TAMPA — Whenever Frank Walker drove by the Seminole Heights Baptist Church building, he thought of his father, who helped build the steeple that for decades rose above I-275 near the E Hillsborough Avenue exit.
“It was a source of pride,” Walker said. “My dad would emphasize how well-built it was and say, ‘That can last forever.’”
The building at 801 E Hillsborough Ave. sold last year and is now being demolished to make room for a free-standing emergency room for Memorial Hospital of Tampa.
Only the steeple’s 43-foot top has been saved. It was removed and then given to Ella’s Americana Folk Art Cafe.
But Tampa is losing more than a 72-year-old church building.
The city also lost a historic parish name.
After selling the 3.5-acre property for $6.9 million to Nashville-based HCA Healthcare, the Seminole Heights Baptist Church parish relocated to 5902 N Himes Ave. and reorganized as Harvest Baptist Fellowship.
Pastor Brant Adams’ LinkedIn page said the name change occurred in November, two months shy of what would have been the Seminole Heights Baptist Church parish’s 100th anniversary year.
“Personally, I am heartbroken to see that church close because I grew up in that neighborhood and had many friends who attended there,” said John Cinchett, author of Historic Tampa Churches. “But I also know the sad reality of what they faced with declining attendance. These little churches cannot afford to maintain their aging churches.”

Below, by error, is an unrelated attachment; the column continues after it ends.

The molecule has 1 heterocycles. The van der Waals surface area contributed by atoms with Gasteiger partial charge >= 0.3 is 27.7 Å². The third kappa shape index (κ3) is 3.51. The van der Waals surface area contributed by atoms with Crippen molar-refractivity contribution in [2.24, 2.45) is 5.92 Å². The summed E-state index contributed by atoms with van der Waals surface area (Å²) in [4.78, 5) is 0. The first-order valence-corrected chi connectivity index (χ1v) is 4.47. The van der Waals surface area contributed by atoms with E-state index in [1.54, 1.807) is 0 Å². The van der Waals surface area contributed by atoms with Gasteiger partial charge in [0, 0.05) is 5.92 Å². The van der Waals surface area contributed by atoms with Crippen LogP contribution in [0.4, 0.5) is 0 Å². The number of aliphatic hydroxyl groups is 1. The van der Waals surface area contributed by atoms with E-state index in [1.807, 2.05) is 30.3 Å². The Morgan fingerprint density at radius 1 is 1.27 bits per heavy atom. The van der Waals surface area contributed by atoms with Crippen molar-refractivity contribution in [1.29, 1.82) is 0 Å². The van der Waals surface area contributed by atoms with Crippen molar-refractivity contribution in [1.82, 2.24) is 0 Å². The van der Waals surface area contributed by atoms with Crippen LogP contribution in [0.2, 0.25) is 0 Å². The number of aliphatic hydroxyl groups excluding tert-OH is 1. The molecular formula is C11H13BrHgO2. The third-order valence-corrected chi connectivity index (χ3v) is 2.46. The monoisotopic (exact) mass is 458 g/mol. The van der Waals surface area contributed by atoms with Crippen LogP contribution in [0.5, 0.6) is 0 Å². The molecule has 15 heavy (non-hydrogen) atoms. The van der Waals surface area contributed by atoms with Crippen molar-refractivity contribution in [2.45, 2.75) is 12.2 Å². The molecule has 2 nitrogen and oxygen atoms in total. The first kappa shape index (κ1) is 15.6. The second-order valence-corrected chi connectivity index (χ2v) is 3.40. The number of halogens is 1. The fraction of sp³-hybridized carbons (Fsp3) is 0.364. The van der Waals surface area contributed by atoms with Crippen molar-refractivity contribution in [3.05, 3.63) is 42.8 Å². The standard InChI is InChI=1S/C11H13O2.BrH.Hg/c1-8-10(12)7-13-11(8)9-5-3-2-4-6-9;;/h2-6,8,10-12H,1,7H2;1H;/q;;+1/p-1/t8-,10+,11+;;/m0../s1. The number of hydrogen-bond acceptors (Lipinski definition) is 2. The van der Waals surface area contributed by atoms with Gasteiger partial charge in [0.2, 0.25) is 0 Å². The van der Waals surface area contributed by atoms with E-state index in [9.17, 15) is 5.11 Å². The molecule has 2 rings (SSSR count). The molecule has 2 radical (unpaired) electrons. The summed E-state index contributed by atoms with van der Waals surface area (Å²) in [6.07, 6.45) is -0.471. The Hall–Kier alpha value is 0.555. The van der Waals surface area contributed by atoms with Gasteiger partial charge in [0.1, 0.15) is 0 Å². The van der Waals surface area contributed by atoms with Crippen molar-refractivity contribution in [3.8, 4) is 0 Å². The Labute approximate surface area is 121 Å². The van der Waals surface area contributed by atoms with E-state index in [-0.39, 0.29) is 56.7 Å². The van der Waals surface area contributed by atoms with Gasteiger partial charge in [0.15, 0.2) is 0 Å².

Harvest Baptist Fellowship did not respond to three Tampa Bay Times voicemails and one email.
The Times could not find any mention on Harvest Baptist’s website or Facebook page of its historic connection to Seminole Heights Baptist Church.
According to the Hillsborough County Property Appraiser’s website, Harvest Baptist Fellowship purchased their new building for $2.2 million.
Ginger Priest Futch was a lifetime Seminole Heights Baptist Church parishioner until a few years ago when she relocated to Lakeland. It’s where she was baptized, attended preschool and married, so, on occasion, she’d still attend service there.
The parish, she said, became too small to afford upkeep of the 72-year-old building.
“When I was a kid, it was standing room only all the way up to the balcony,” she said. “It wasn’t even close to that when I was there that Sunday. You take for granted what you have until it’s gone. To hear of it being demolished is so sad. There are so many memories.”
Readers shared their memories with the Times on the phone, via social media and through email.
“I was baptized at Seminole Heights Baptist Church in 1950,” Sandra Shaw Pelt said. “My grandmother, my mother and my uncles were all members there. My uncles sang in the choir.”
Robert Tracey has mischievous childhood recollections.
“They had those big spectacular columns supporting the roof. So I would visualize where they fall if there was an earthquake and who they would wipe out,” he said with a laugh. “My older brother and older cousin would sit in the balcony and throw paper over the congregation.”